Libraries & Culture 40.4 (2005) 568-569
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One of the gratifying developments in the historical profession in the past two decades has been the reestablishment of world history as a worthwhile field of study, writing, and teaching. The expansion of traditional concern for Western civilization, the interaction of other cultures within the worldwide human story, and the accelerated interest in globalization, along with the insights of the historical, natural, and physical sciences—all have produced a movement that is gaining increasing momentum. William McNeill, author of the widely used volume The Rise of the West: A History of the Human Community (University of Chicago Press, 1963) and more than a dozen other monographs on aspects of world history, hinted at the themes in the present volume in his retrospective essay in the 1991 reprinting of the above-mentioned classic. Now he is joined by his son, a distinguished environmental historian, and together they survey fourteen millennia of human history in describing and explaining the relationships of human groups within their natural and cultural contexts.
The thesis of the work is that webs of influence linking human beings in relationships are central to human development, since they continually involve the communication of ideas and information. This affects future human behavior that, in turn, fuels the "ambition to alter one's condition to match one's hopes" (4). The authors believe that the "first worldwide web" began as a loose network about 12,000 years ago. An introduction explains the characteristics of webs—combinations of cooperation and competition, development of communication for mutual survival, growing influence upon history, and the effect of human development on the earth's own history. Eight chapters then develop and support the thesis that a worldwide web is not a new concept but a reality that has cyclically evolved with human history. They deal with the earliest period of human development (up to 11,000 B.C.E.), the growth of food production (11,000–3,000 B.C.E.), Old World civilizations (3500 B.C.e.–200 C.E.), the growth of Old World webs and America (200–1000 C.E.), "Thickening Webs" (1000–1500), the extension of a worldwide web (1450–1800), foundations for the modern world (1750–1914), and modern strains affecting the web (1890 to the present). A final brief chapter provides informed personal reflections on long-range prospects by each of the authors.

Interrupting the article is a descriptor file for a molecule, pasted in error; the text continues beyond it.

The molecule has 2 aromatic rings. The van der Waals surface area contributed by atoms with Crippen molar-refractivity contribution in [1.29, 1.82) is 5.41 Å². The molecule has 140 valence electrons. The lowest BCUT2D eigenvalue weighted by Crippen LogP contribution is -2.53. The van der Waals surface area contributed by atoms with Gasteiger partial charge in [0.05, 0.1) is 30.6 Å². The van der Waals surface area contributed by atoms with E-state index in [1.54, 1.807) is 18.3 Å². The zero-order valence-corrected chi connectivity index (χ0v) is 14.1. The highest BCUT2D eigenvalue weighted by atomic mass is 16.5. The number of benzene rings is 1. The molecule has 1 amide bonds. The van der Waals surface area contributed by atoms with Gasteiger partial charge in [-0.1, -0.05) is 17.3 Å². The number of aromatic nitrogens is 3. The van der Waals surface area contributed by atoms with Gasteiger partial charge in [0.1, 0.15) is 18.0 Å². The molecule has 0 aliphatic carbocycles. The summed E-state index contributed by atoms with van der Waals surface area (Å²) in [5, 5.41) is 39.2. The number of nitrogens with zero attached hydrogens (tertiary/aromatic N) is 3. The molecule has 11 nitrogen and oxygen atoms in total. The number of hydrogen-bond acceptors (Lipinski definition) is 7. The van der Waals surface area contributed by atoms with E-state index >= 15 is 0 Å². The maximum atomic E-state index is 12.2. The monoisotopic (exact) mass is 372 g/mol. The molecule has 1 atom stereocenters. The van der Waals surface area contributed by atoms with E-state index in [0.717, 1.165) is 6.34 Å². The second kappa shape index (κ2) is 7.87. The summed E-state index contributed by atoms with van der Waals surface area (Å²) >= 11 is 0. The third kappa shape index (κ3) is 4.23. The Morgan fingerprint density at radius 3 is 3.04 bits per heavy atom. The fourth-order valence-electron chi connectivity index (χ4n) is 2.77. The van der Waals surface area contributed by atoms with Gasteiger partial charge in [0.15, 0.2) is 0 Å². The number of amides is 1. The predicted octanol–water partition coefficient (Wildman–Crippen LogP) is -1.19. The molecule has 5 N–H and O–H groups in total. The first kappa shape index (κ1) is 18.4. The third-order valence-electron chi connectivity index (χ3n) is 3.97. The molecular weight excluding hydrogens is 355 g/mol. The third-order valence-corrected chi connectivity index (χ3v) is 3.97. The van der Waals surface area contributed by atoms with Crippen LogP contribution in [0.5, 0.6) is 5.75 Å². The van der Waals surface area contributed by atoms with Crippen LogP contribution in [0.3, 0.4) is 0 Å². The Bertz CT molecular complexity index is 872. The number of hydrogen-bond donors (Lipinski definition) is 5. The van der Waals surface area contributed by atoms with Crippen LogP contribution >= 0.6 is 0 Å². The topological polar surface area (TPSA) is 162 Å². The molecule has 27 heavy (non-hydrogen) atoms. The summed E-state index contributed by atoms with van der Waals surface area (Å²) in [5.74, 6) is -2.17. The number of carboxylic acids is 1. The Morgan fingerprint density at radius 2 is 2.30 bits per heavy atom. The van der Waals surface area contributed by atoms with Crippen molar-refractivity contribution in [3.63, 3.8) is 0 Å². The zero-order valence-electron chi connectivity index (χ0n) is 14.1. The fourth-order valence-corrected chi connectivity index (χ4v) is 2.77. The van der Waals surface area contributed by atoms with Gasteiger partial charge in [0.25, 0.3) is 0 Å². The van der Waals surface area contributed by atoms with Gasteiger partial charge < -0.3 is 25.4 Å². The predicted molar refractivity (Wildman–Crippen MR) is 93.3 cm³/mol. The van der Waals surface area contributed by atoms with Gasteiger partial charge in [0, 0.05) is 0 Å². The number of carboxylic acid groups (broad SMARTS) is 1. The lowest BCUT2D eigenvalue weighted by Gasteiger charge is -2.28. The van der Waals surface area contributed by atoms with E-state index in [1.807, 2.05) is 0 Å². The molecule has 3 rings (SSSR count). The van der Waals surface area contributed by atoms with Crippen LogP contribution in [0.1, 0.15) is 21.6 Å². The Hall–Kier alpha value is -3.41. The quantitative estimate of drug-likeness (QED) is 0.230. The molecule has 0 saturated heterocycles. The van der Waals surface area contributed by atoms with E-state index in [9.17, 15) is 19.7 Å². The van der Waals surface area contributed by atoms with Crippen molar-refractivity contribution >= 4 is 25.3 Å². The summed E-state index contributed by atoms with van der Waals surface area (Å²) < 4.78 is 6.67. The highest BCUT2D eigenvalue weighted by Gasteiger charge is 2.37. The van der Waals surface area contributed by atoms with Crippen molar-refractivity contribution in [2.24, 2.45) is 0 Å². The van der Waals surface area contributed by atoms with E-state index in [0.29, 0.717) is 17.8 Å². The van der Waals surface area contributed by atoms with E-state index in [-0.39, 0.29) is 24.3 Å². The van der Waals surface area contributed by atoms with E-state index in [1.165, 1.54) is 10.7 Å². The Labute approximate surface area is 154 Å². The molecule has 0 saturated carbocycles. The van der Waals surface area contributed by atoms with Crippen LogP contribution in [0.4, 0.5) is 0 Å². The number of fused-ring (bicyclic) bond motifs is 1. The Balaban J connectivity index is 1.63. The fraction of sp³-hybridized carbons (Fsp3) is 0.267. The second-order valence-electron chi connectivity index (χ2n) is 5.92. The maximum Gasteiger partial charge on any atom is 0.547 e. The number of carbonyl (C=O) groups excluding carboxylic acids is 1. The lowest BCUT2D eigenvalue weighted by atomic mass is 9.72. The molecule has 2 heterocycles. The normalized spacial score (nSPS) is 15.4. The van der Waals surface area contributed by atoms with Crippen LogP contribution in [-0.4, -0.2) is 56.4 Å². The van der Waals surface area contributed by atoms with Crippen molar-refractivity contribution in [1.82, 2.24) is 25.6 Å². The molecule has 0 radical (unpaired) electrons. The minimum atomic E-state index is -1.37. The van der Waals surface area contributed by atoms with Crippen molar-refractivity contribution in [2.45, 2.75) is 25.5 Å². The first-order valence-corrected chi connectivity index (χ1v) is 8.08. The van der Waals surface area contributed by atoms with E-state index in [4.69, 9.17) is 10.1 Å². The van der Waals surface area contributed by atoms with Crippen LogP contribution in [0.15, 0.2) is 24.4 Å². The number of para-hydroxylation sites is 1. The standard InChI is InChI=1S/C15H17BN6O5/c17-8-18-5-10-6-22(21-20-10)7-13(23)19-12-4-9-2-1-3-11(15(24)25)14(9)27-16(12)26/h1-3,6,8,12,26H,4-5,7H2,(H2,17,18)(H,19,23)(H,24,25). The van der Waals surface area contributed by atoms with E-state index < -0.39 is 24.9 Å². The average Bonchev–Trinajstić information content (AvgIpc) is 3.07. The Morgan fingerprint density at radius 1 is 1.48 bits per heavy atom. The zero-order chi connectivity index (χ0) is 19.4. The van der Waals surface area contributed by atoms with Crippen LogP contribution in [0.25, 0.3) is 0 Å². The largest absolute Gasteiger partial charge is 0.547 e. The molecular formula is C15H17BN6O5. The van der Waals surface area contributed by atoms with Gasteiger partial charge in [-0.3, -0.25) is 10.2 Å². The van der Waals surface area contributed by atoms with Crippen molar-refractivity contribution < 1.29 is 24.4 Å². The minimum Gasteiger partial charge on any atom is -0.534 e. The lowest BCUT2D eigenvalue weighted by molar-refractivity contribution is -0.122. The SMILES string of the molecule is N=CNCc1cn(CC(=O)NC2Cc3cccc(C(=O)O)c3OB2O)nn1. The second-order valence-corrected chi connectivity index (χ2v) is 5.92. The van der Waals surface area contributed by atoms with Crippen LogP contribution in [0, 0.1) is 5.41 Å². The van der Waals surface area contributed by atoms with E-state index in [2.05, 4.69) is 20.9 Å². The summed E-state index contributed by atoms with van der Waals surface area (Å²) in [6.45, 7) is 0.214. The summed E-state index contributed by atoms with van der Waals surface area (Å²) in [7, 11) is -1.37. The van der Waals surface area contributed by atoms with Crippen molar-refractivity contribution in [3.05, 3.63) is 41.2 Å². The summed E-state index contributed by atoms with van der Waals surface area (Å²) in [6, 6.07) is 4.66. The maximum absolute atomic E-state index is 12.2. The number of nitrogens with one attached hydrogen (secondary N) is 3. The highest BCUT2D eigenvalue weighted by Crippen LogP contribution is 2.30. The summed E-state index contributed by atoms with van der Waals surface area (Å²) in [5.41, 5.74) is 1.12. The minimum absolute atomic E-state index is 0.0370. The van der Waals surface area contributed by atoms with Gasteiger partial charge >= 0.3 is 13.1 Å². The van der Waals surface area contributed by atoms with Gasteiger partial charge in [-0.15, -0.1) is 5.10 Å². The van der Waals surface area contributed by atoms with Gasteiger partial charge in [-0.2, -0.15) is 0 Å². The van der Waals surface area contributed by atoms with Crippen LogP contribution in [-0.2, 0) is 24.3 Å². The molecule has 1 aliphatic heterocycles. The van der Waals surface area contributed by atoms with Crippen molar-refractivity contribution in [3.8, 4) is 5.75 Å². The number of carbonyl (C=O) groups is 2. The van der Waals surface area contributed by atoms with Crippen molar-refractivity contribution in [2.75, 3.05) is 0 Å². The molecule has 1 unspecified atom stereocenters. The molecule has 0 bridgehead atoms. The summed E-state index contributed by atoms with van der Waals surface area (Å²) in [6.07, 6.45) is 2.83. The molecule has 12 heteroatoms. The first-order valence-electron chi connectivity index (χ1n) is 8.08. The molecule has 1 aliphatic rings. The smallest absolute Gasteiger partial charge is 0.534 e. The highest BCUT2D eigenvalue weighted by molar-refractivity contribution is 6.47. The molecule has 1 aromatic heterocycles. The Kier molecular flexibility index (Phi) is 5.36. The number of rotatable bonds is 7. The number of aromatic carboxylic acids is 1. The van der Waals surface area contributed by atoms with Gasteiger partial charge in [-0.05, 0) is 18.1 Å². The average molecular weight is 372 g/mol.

The substantive chapters are well outlined, with useful headings and subheadings, and are broken into digestible subsections. Furthermore, they each finish neatly with a succinct conclusion that keeps one on track when surveying such a vast array of concepts so quickly. Fifteen maps and five tables enhance the text. An extensive ten-page bibliographic essay of further readings reviews current studies for each of the chapters. A reasonable index concludes the work.
The work is a unique blending of socioeconomic, cultural, and physical elements that integrates trends in agriculture, migration, urbanization, climate, and industrialization—to name a few of the many variables considered. Together they illustrate how regional and national influences contribute to the web by interweaving one culture with another. Although libraries receive virtually no mention as such, readers of this journal will appreciate the authors' general emphasis on communication and specific coverage of literacy, printing, universities, and information technology in a work of such sweeping scope.
Two sections in particular illustrate this. "Information and Communication" treats the printing press as a means of spreading religious and cultural ideas throughout [End Page 568] the world. Likewise, "Electrification and the Cosmopolitan Web" deals with telecommunications, computers, and the Internet in the twentieth century. However, in his reflective conclusion William McNeill writes: "The central argument of this book is that throughout their history humans used symbols to create webs that communicated agreed-upon...